A good measure of distance between distributions is the Kullback-Leibler Divergence, and it is shown that maximizing the log likelihood is equivalent to minimizing this distance. Taking our parameterized, generative model and minimizing the distance between it and the actual data distribution is how we create a good generative model. It also brings us to a branching of two types of generative models.
Explicit Distribution Generative Models
An explicit distribution generative model comes up with an explicitly defined generative model distribution. It then refines this explicitly defined, parameterized estimation through training on data samples. An example of an explicit distribution generative model is a Variational Auto-Encoder (VAE). VAEs require an explicitly assumed prior distribution and likelihood distribution to be given to it. They use these two components to come up with a “variational approximation” with which to evaluate how they are performing. Because of these needs and this component, VAEs have to be explicitly distributed.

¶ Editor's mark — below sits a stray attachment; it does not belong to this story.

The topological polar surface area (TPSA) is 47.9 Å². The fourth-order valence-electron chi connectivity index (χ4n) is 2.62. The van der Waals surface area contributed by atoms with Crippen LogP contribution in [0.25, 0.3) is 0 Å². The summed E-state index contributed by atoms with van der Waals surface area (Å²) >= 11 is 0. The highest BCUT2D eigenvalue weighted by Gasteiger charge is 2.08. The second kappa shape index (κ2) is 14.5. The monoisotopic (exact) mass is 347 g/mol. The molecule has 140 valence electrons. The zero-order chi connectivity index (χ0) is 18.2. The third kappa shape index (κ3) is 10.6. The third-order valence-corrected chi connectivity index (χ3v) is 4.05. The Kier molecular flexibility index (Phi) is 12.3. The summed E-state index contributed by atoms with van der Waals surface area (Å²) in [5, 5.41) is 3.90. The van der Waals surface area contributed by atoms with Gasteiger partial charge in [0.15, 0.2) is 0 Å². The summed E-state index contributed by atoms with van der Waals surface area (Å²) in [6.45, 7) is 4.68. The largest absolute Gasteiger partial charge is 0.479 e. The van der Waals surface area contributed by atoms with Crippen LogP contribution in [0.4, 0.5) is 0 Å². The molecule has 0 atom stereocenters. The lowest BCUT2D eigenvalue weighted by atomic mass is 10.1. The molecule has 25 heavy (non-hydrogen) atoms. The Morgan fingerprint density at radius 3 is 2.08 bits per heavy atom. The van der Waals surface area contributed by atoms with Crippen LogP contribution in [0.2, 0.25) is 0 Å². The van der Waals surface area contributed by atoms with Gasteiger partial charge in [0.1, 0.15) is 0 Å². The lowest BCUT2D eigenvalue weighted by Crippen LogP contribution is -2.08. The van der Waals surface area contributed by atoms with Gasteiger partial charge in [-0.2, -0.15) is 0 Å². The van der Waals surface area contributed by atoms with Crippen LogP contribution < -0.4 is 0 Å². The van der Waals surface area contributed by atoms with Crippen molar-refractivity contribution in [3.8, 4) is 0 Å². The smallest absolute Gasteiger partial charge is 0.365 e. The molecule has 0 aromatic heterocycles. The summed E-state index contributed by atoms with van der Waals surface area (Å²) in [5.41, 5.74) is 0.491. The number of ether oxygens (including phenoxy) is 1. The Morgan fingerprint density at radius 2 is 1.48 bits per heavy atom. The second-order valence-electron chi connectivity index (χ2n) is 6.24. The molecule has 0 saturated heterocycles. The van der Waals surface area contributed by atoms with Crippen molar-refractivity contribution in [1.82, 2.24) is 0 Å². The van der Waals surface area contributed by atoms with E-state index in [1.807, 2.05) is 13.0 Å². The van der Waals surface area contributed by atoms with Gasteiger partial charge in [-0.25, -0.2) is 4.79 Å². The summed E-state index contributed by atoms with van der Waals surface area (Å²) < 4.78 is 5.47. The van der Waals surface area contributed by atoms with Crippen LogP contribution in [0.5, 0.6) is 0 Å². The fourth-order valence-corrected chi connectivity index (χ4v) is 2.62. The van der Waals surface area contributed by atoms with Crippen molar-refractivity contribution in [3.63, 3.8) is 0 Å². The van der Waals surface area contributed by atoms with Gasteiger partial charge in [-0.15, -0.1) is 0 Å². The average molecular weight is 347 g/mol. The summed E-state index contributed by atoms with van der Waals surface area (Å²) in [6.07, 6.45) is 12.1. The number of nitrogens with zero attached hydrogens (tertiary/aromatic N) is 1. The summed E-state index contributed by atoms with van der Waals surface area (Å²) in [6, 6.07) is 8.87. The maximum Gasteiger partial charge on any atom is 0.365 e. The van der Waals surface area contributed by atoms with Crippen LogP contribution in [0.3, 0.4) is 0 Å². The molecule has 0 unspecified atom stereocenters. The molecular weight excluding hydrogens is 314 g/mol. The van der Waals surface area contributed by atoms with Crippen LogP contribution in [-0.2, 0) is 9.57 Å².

Implicit Distribution Generative Models
Much like you may have already put together, implicitly distributed generative models do not require an explicit definition for their model distribution. Instead, these models train themselves by indirectly sampling data from their parameterized distribution. And as you may have also already guessed, this is what a GAN does.
Well, how exactly does it do that? Let’s dive into GANs, and then we’ll start to paint that picture.
High-Level GAN Understanding